Simply the best Documentaries
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Turtle Power The Definitive History of the Teenage Mutant Ninja Turtles
Forks Over Knives
The Universe: 7 Wonders of the Solar System
One of Us
Stephen Hawking Favorite Places
Rise of the Rockets
Art of Spain: The Dark Heart
Winter on Fire
The Real Garden of Eden
Kurt Cobain Montage of Heck
Chemistry: Discovering the Elements
The True Cost
All the series
Professor Brian Cox concludes his exploration of our place in the universe by asking what next for the ape that went to space. Our future is far from certain. In Florida, Brian joins the latest efforts to protect Earth from potential catastrophic events. He joins a team of Nasa astronauts who are training for a future mission to an asteroid - should we ever discover one coming our way - under 30 feet of water in a submerged laboratory that simulates space. It is just one example of how, for our long-term survival, space exploration may well be vital. It is a view shared by Apollo 16 astronaut Charlie Duke, who tells Brian what it was like to escape the confines of the planet. It is a dream that both Nasa and now commercial companies share as they race to get humans back into deep space.
But space travel, like every leap our civilisation has ever made, requires energy. Here too, scientists are hard at work attempting to safeguard our future. At the National Ignition Facility in California, Brian witnesses the world's most successful fusion experiment in action. He believes that if their mission succeeds, our civilisation will have unlocked a way to the stars that will not destroy the planet in the process. Brian concludes by returning to the top of the world in Svalbard, where he gains access to our civilisation's greatest treasure, locked away in a vault buried deep in the permafrost.
U2 Live at the Rose Bowl
This concert film by Irish rock band U2 was shot on 25 October 2009 at the Rose Bowl in Pasadena, California, during the band's U2 360° Tour. The Rose Bowl concert featured a sold-out crowd of 97,014 people, breaking the US record for single concert attendance for one headline act. The U2 360° Tour was launched in support of the group's 2009 album No Line on the Horizon. The tour featured a 360-degree configuration, with the stage being placed closer to the center of the stadium's field than usual.
Narrated by David Tennant, Wings 3D is the breath-taking aerial adventure that takes goose bumps to new heights. Director John Downer uses breakthrough filming techniques and technology to bring you high-flying sights that will simply amaze you - because you won't believe what our feathered friends are doing up there.
Remarkable 3D footage captures majestic bald eagles scanning over the Grand Canyon, resplendent parrots on the wing, manta rays soaring skyward from the sea, barn swallows dive-bombing for a drink, cranes high over Venice waterways and so much more. Your historic flight is ready for departure.
Vietnam in HD
Vintage footage from the Vietnam war is presented along with narration from both war veterans and Hollywood voice talent. The documentary follows key events and their impact on both the war effort and the American public.
The Beginning: The first episode looks at the early months of the Vietnam war from the escalation following the Gulf of Tonkin incident to the grim fighting of the Battle of Ia Drang where a few hundred American soldiers are pinned down by three battalions of North Vietnamese infantry. Using superior air power and reinforcements, the Americans fight the North Vietnamese to a draw.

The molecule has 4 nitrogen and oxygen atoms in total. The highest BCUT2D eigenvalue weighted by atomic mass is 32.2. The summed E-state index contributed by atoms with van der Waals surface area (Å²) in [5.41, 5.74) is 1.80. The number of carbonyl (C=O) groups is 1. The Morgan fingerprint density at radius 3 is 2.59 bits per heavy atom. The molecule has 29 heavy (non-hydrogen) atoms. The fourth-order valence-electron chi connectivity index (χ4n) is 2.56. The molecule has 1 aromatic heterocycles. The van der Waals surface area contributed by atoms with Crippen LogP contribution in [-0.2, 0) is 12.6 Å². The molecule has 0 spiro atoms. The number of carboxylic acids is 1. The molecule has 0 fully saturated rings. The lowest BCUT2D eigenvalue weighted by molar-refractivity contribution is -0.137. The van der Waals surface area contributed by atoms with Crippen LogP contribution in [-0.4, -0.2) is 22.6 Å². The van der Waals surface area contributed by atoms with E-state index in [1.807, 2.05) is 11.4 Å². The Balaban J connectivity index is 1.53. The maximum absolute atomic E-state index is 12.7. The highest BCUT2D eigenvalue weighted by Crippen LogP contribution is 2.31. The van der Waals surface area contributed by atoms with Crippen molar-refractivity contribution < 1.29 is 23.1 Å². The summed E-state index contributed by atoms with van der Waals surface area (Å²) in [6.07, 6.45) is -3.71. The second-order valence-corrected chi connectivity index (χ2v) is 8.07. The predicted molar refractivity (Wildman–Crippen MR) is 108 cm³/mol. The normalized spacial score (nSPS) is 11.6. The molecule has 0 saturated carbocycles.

Dr Hannah Fry explores a paradox at the heart of modern maths, discovered by Bertrand Russell, which undermines the very foundations of logic that all of maths is built on. These flaws suggest that maths isn't a true part of the universe but might just be a human language - fallible and imprecise. However, Hannah argues that Einstein's theoretical equations, such as E=mc2 and his theory of general relativity, are so good at predicting the universe that they must be reflecting some basic structure in it. This idea is supported by Kurt Godel, who proved that there are parts of maths that we have to take on faith.
Hannah then explores what maths can reveal about the fundamental building blocks of the universe - the subatomic, quantum world. The maths tells us that particles can exist in two states at once, and yet quantum physics is at the core of photosynthesis and therefore fundamental to most of life on earth - more evidence of discovering mathematical rules in nature. But if we accept that maths is part of the structure of the universe, there are two main problems: firstly, the two main theories that predict and describe the universe - quantum physics and general relativity - are actually incompatible; and secondly, most of the maths behind them suggests the likelihood of something even stranger - multiple universes.
We may just have to accept that the world really is weirder than we thought, and Hannah concludes that while we have invented the language of maths, the structure behind it all is something we discover. And beyond that, it is the debate about the origins of maths that has had the most profound consequences: it has truly transformed the human experience, giving us powerful new number systems and an understanding that now underpins the modern world.
Stephen Hawking's Favorite Places
Illuminations: the private lives of medieval kings
Black Hole Apocalypse
How to Grow a Planet
Japan Earth Enchanted Islands
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